It’s a completely uncompromising and remarkable film. Unrelenting and courageous.
It’s not an easy film to watch, but one that I highly recommend that you do.

Tuesday, April 26, 2016

april 2016 books…

More book stuff:
The Narrow Road To The Deep North (Richard Flanagan): A simply brilliant, exhausting book… about, amongst other things, the despair, degradation and nightmare of a Japanese POW camp on the Death Railway. Reading it, I felt as though I was actually experiencing what it must have been like to be a prisoner. The book’s flysheet describes it as a “savagely beautiful novel… about the many forms of love and death, of war and truth…” – and I can’t argue with that. Flanagan is a wonderful writer and I was particularly drawn to his focus on how hard it is to live after survival. Dedicated to his father (Prisoner 335 – who, himself, was a POW prisoner), it’s a book about the incredible power of the human spirit. A stunning, wonderfully powerful book – probably in my all-time top ten list of books. Yes, THAT good!
Attention All Shipping (Charlie Connelly): Moira found this book in a charity shop and thought it would appeal to me. It’s essentially a book about the Shipping Forecast – or, rather, the thirty-one sea areas that make up the Met Office’s Shipping Forecast on Radio4. Connelly decides it would be a good idea to take a journey around all these sea areas. Frankly, it took me some time to “get into” the book. It seemed like a pretty spurious excuse for a book and, initially at least, I found his “humour” just a little tiresome and a “bit over-the-top”. However, I gradually warmed to both his task and his writing style and the book proved to be a fascinating, informative and amusing travel book.
Ariel (Sylvia Plath): Plath died in 1963. She committed suicide, aged just 30. She was married to Ted Hughes and I’d previously read his book of poems (“Birthday Letters”), published 35 years after Plath’s death. I have to admit I struggled somewhat with “Ariel” (published in 1965) – the writing is beautifully eloquent but, all too often, I found myself labouring over the meaning of individual poems (perhaps my intellect just wasn’t up to it?!) and yearned to read some background notes for each of them to help put them in context. I found them very dark and they frequently seemed to point to her impending suicide. Interestingly, I’ve just read an article by Lauren Niland in The Guardian, dated October 2012 (“Sylvia Plath – reviews from the archive”) in which she points out that: “The majority of her poetry was published posthumously, and most of the reviews of her work react against the knowledge of her suicide. Reading through reviews of her work, before her poetry became so intrinsically linked to her death, is an interesting experiment”… Bernard Bergonzi, for example, had reviewed her first collection of poems (published in 1960) and had admired Plath’s “highly personal tone and way of looking at the world", concluding that he "read this collection with considerable pleasure". By and large, it was only AFTER her death that her “Ariel” poems “established the idea that she raced headlong into suicide through her art”, as Niland puts it.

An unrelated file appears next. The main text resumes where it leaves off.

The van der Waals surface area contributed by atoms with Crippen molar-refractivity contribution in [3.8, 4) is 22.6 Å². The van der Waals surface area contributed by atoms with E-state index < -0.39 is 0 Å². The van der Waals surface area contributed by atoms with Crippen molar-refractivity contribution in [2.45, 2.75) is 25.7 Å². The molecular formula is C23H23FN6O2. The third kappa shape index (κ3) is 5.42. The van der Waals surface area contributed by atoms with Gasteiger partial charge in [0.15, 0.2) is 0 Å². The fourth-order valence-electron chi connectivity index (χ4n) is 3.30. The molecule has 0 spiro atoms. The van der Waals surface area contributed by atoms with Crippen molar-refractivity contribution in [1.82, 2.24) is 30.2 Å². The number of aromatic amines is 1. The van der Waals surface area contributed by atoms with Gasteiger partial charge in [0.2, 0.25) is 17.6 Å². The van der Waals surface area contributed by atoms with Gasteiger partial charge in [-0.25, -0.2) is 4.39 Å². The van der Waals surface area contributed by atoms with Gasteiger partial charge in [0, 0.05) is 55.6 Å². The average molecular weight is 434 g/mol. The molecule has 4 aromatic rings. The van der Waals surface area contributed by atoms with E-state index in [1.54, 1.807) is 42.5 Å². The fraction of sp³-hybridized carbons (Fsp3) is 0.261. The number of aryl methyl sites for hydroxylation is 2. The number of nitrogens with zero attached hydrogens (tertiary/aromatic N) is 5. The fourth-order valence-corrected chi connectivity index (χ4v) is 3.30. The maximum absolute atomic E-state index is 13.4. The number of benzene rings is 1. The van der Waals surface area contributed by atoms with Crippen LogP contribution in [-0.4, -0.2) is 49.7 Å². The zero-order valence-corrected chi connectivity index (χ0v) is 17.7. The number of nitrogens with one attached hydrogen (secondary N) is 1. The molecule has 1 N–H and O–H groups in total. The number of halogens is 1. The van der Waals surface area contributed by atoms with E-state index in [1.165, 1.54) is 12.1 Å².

Starter For Ten (David Nicholls): This is a book (published in 2003) about a student (Brian Jackson) in his first year at university in 1985. The “Starter for Ten” title is a reference to Jackson’s place on the college’s University Challenge team. It felt like I was reading a book entitled “Adrian Mole, aged eighteen-and-a-quarter”… it was entertaining, funny and, at the same time, an excruciating reminder of all those embarrassing memories of my early years of university life (actually, not ALL my early memories are embarrassing, I hasten to add!). An enjoyable, albeit “unchallenging”, read.